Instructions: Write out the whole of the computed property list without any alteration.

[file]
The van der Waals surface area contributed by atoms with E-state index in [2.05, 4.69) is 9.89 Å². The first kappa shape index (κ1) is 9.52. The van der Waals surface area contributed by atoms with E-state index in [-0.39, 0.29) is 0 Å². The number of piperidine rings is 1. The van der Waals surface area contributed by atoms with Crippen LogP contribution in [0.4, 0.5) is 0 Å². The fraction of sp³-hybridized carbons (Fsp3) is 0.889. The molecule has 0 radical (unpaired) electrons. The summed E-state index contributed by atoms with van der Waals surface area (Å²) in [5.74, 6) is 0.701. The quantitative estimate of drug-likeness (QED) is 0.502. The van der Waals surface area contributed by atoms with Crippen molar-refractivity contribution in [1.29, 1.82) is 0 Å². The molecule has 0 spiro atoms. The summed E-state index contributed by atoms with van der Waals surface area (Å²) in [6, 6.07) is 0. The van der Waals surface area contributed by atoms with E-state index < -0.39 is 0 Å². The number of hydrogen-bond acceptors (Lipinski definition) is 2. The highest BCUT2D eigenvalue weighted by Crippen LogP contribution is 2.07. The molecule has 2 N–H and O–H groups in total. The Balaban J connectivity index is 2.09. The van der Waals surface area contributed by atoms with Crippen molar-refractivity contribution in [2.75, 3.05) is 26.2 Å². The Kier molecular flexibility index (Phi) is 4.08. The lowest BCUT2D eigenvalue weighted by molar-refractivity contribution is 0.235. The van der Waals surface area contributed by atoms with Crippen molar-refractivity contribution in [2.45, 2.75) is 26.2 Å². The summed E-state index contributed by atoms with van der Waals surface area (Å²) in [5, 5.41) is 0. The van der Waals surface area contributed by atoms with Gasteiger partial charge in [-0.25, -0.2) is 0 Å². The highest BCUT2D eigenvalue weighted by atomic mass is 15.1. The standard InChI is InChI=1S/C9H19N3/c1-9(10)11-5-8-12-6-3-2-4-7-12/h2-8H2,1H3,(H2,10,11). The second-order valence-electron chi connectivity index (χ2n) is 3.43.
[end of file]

The van der Waals surface area contributed by atoms with E-state index in [2.05, 4.69) is 9.89 Å². The first kappa shape index (κ1) is 9.52. The van der Waals surface area contributed by atoms with E-state index in [-0.39, 0.29) is 0 Å². The number of piperidine rings is 1. The van der Waals surface area contributed by atoms with Crippen LogP contribution in [0.4, 0.5) is 0 Å². The fraction of sp³-hybridized carbons (Fsp3) is 0.889. The molecule has 0 radical (unpaired) electrons. The summed E-state index contributed by atoms with van der Waals surface area (Å²) in [5.74, 6) is 0.701. The quantitative estimate of drug-likeness (QED) is 0.502. The van der Waals surface area contributed by atoms with Crippen molar-refractivity contribution in [1.29, 1.82) is 0 Å². The molecule has 0 spiro atoms. The summed E-state index contributed by atoms with van der Waals surface area (Å²) in [6, 6.07) is 0. The van der Waals surface area contributed by atoms with E-state index < -0.39 is 0 Å². The number of hydrogen-bond acceptors (Lipinski definition) is 2. The highest BCUT2D eigenvalue weighted by Crippen LogP contribution is 2.07. The molecule has 2 N–H and O–H groups in total. The Balaban J connectivity index is 2.09. The van der Waals surface area contributed by atoms with Crippen molar-refractivity contribution in [2.75, 3.05) is 26.2 Å². The Kier molecular flexibility index (Phi) is 4.08. The lowest BCUT2D eigenvalue weighted by molar-refractivity contribution is 0.235. The van der Waals surface area contributed by atoms with Crippen molar-refractivity contribution in [2.45, 2.75) is 26.2 Å². The summed E-state index contributed by atoms with van der Waals surface area (Å²) in [5, 5.41) is 0. The van der Waals surface area contributed by atoms with Gasteiger partial charge in [-0.25, -0.2) is 0 Å². The highest BCUT2D eigenvalue weighted by atomic mass is 15.1. The standard InChI is InChI=1S/C9H19N3/c1-9(10)11-5-8-12-6-3-2-4-7-12/h2-8H2,1H3,(H2,10,11). The second-order valence-electron chi connectivity index (χ2n) is 3.43.